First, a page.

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To develop a total systems approach to advance patient safety, health care organizations must commit to fully engaging patients and families in every aspect of care at all levels.
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Engaging Patients and Families in Safety: Recommendations, Resources, and Case Examples

By IHI Team | Wednesday, February 24, 2021
Engaging Patients and Families in Safety
Photo by Jamie Street | Unsplash

In September 2020, the Institute for Healthcare Improvement (IHI)-convened National Steering Committee for Patient Safety (NSC) announced the release of Safer Together: A National Action Plan to Advance Patient Safety. This report draws from evidence-based practices, widely known and effective interventions, exemplar case examples, and newer innovations.

The National Action Plan prioritizes the following four foundational — and interdependent — areas for developing a total systems approach to accelerate and sustain improvement in patient safety:

  • Culture, Leadership, and Governance
  • Patient and Family Engagement
  • Workforce Safety
  • Learning System

The following excerpt (adapted from the Implementation Resource Guide: A National Action Plan to Advance Patient Safety) focuses on patient and family engagement. 

To develop a total systems approach to advance patient safety, health care organizations must commit to the goal of fully engaging patients, families, and care partners in all aspects of care at all levels. To do this, the Safer Together: A National Action Plan to Advance Patient Safety makes the following recommendations:

  • Establish competencies for all health care professionals for the engagement of patients, families, and care partners. Health care leaders in all care settings must ensure that health care professionals are prepared to form equitable and effective partnerships with patients, families, and care partners. Implementation tactics include using effective communication and training tools, including:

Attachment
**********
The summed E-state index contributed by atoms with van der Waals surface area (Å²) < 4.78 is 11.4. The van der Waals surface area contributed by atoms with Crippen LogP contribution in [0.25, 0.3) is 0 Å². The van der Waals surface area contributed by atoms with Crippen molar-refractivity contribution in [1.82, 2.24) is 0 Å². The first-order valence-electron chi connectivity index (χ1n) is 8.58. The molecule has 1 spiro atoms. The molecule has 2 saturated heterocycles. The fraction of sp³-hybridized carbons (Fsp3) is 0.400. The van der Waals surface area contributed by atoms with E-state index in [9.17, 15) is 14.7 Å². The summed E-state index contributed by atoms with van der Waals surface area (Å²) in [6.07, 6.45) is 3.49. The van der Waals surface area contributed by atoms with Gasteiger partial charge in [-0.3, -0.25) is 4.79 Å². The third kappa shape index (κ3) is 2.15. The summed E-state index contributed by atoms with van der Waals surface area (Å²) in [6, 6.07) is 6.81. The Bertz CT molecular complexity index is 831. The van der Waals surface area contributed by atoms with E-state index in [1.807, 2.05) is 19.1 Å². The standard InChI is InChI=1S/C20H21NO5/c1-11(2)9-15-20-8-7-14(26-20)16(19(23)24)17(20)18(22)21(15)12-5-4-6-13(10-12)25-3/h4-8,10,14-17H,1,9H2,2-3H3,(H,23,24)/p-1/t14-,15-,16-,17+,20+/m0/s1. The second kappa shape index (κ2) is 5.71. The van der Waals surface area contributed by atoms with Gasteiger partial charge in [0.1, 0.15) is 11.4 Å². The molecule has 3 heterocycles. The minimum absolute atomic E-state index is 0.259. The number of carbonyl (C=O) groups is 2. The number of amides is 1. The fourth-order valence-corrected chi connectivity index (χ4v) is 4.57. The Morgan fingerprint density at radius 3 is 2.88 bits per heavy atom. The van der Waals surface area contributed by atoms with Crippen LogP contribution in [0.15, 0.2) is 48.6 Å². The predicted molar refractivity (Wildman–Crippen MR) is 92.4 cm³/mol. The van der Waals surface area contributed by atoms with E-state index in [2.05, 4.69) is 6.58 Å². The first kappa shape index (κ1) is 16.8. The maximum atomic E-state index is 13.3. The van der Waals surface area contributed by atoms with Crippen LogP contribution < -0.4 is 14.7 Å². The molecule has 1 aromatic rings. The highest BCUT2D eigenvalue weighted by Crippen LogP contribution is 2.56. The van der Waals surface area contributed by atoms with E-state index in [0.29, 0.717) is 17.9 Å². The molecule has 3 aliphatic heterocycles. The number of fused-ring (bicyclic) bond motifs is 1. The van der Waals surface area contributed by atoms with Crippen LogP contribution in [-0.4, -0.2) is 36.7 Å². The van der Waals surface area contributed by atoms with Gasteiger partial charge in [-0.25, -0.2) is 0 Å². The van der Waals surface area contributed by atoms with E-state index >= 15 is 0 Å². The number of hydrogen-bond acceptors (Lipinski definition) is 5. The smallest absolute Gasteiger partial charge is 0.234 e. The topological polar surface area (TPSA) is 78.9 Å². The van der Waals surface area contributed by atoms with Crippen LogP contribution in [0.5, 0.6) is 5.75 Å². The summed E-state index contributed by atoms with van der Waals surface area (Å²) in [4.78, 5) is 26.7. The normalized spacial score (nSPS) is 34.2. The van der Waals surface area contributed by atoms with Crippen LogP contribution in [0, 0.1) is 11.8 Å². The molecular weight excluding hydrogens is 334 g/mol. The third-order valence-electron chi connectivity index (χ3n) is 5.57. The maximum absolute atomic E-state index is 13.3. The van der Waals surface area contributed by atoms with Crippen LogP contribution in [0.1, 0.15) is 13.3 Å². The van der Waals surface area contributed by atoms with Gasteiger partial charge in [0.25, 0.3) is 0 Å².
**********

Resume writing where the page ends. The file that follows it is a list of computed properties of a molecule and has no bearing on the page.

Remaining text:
• Engage patients, families, and care partners in the co-production of care. Health care leaders and health care professionals need to fully engage with patients, families, and care partners in ongoing co-design and co-production of their care.
  • Include patients, families, and care partners in leadership, governance, and safety and improvement efforts. Health care leaders and governance bodies need to involve patients, families, and care partners from all backgrounds in health care oversight, design, and improvement, as well as harm reduction efforts.


  • Ensure equitable engagement for all patients, families, and care partners. To ensure the ongoing engagement of patients, families, and care partners in safety, health care leaders must actively and equitably partner with all patients, families, care partners, and relevant community organizations.
  • Promote a culture of trust and respect for patients, families, and care partners. Health care leaders must ensure that health care professionals and all personnel interact respectfully and transparently with patients, families, and care partners and with each other.

Consider these case examples as you strengthen your efforts to engage patients and families:

  • OpenNotes facilitates open and transparent communication in health care by encouraging clinicians to share their visit notes with patients. Studies on sharing visit notes with patients and families indicate that this kind of transparency increases patient engagement, strengthens patient-provider relationships, and enhances safety. The OpenNotes academic research and advocacy group is based at Beth Israel Deaconess Medical Center and Harvard Medical School and works with collaborators nationally and internationally. The team is supported entirely by federal and philanthropic grants and does not develop software or products for sale.
  • MedStar Health is a not-for-profit health care organization that oversees 120 sites, including ten hospitals in the Baltimore–Washington metropolitan area. To engage patients as partners, it has embedded Patient and Family Advisory Councils for Quality and Safety (PFACQS) at the system level, in every hospital, and in its medical groups. The PFACQS report to the Board of Directors Safety and Quality Committees in each hospital as well as at the system level.
  • Emory Healthcare consists of 11 hospitals and offers health care services across more than 250 provider locations in Georgia, including primary care and urgent care . Emory leaders have established a robust Patient and Family Advisor (PFA) program that serves to guide decisions regarding a wide range of quality, safety, and operational improvement initiatives. Requests for partnerships are managed by using a database to match PFA’s lived experiences, skills, and interests to relevant improvement initiatives.

For more details, download the Safer Together: A National Action Plan to Advance Patient Safety, Self-Assessment Tool, and Implementation Resource Guide.

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